Once upon a time, in a land far away from here in every possible sense, a “trad session” meant that various musicians would get up in a pub and play from a list of songs known to everyone. I lived in Ireland during my college years and trad sessions were just part of the usual routine. A big Friday night was often relieved by a greasy breakfast, Guinness and a trad session. It was our culture, our pub culture. People would just show up to listen, to talk with one another and, of course, sing. Always over a pint. It was a lovely way to socialize. After a few pints, folks would start to dance. There were inevitably young Irish girls step-dancing. Occasionally there would be an American tourist or abroad-in-Ireland college student who could hold their own step-dancing, much to the surprise of the locals.
There would typically be a core group playing. Others would come and go. These were songs they all grew up singing, but each session had its own flavor. Songs may be played at different tempos or with different instruments. Some groups would feed off each other and stray this way or that. Others stuck to more accepted styles. Trad sessions would last for hours.
As a slightly older young man, a “trad session” has taken a different meaning altogether. There are three distinct flavors of rock climbing: top-roping, sport climbing and trad. Top-roping has an anchor above the climber, secured to a tree, rock or perhaps a set of bolts placed in the rock. This is how everyone starts. A fall has fairly minute consequences. The climber isn’t going very far. Top-roping also allows top-down exploration of a route or piecing together the required sequence of moves prior to attempting it as a sport climb or a trad climb.
Metal bolts with steel hangars can be placed directly into the rock. The hangars form a route to be followed, a path to the top. The climber must clip each hangar along the way, attaching the rope to the bolt and subsequently the climber to the wall. It carries an increased risk level versus top-roping. A climber will fall twice the distance to the last hangar. It can generate tremendous forces when the rope stops the fall. But the bolts and hangars are pretty reliable. They aren’t coming out of the rock.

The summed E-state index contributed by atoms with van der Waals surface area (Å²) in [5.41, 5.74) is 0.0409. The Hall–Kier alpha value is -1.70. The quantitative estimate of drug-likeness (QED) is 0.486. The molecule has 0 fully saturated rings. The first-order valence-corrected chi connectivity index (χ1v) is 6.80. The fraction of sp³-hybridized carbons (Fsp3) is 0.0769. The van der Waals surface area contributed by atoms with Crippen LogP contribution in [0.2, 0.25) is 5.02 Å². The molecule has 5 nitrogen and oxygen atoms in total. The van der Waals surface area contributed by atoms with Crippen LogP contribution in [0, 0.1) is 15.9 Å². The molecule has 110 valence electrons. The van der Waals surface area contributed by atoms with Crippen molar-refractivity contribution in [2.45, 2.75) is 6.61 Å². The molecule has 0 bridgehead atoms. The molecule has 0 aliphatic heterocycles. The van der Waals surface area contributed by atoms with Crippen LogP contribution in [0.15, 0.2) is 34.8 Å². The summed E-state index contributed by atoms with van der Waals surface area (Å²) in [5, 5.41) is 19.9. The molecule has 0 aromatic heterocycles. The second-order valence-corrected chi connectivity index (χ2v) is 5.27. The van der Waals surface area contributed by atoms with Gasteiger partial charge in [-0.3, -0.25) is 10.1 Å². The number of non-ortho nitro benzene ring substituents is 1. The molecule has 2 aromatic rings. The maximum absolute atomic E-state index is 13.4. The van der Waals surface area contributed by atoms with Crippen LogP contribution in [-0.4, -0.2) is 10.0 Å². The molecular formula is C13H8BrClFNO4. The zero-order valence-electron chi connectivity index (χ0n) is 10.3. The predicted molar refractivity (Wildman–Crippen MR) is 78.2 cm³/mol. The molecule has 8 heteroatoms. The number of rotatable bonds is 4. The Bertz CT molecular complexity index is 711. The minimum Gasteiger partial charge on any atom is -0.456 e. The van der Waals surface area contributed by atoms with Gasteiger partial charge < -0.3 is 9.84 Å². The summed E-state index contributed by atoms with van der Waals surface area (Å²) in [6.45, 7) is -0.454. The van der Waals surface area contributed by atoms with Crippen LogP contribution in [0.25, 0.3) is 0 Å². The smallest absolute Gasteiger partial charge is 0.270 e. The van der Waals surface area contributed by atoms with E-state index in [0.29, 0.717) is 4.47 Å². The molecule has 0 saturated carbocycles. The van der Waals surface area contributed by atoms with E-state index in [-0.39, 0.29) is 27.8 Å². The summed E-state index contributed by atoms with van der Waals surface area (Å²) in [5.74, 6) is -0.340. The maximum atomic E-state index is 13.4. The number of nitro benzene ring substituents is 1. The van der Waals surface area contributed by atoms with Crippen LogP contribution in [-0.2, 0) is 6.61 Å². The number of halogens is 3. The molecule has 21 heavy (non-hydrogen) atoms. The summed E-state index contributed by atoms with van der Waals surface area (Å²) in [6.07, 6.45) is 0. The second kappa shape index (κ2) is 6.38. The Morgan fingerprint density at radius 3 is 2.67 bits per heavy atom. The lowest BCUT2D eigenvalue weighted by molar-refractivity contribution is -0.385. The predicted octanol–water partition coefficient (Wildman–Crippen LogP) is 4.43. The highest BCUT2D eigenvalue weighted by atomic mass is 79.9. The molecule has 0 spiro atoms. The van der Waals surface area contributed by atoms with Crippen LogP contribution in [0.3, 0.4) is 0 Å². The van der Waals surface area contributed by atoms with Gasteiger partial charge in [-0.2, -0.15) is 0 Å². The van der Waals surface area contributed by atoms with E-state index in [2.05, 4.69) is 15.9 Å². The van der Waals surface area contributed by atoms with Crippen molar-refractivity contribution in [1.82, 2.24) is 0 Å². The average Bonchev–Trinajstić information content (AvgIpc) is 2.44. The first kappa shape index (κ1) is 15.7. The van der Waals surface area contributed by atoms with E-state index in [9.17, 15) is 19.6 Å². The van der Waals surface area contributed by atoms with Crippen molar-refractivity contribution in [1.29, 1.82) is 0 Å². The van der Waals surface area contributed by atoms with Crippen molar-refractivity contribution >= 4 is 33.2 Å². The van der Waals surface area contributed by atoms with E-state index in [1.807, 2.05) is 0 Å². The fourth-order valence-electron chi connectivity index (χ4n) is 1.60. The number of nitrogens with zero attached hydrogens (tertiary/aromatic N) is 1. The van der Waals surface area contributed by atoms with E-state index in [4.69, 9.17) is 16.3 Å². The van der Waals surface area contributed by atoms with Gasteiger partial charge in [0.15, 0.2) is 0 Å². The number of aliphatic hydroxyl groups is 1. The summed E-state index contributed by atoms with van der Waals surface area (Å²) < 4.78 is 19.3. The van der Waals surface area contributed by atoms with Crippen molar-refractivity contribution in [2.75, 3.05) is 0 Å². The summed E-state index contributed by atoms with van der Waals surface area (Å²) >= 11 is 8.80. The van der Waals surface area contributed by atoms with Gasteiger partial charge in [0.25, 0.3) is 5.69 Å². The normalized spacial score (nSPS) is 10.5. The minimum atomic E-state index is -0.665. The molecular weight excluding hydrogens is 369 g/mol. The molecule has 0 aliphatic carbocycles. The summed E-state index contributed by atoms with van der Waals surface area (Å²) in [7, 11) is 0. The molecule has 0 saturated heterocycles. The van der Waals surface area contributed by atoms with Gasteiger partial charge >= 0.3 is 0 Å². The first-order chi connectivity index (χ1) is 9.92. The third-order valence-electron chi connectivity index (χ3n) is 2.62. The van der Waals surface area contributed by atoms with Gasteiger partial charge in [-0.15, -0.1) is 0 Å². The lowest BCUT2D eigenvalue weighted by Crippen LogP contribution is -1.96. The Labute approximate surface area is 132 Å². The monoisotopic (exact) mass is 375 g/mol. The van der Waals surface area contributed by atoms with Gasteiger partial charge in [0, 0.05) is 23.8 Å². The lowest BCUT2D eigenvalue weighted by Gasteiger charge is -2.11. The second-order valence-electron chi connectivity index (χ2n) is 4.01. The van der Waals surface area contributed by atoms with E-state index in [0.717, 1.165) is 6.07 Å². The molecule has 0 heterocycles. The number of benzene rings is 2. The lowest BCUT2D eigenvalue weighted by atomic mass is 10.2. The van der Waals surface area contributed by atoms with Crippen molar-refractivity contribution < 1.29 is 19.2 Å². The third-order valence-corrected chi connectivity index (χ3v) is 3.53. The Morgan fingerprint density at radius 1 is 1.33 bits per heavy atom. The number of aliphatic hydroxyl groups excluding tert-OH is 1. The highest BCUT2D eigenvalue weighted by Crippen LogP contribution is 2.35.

Finally, once a climber has gained comfort with sport and top-roping, there is “trad” climbing. In top-roping the risks are minimal. In trad, the risks are the highest. But, the freedom to choose how you will climb the route is entirely up to the climber. Protection is placed in the rock, in various nooks, crannies and cracks, along a path of each climbers choosing, as he goes up. The protection is then removed by the climber following at the other end of the rope. In theory, a climber will only fall twice the distance to the last piece of protection placed. However, that is assuming the piece stays where it was put, which It may not. There is often a predetermined route, but deviation is always possible and adds a distinct flavor to each climb.
My cousins, Galway roommates and other miscreant Irish-American friends have seen to it that I’ve mastered the Irish trad session. I can walk into just about any Irish bar in the world and be perfectly at ease. A ranting, perpetually five o’clock shadowed Jewish-Italian has been teaching me the climbing trad session.
The library at McMurdo Station is in my building. I’ve found that a few books have a couple copies on the shelves. Apparently we all have had the same literary preferences for seemingly some time. Tonight, as I moseyed down to the library for a fresh book, there were four musicians setting up. Some knew each other, some were introduced around. Clearly none knew each other intimately. Two guitars, a fiddle, a banjo. I was witnessing the beginnings of a trad session. They were tuning to one another and working on their harmonies. And playing from that same song list, specifically the Fields of Athenry.
I started singing along without meaning to. I couldn’t help it. I stayed and listened for a bit. Then I checked out a book about a mountain and was on my way.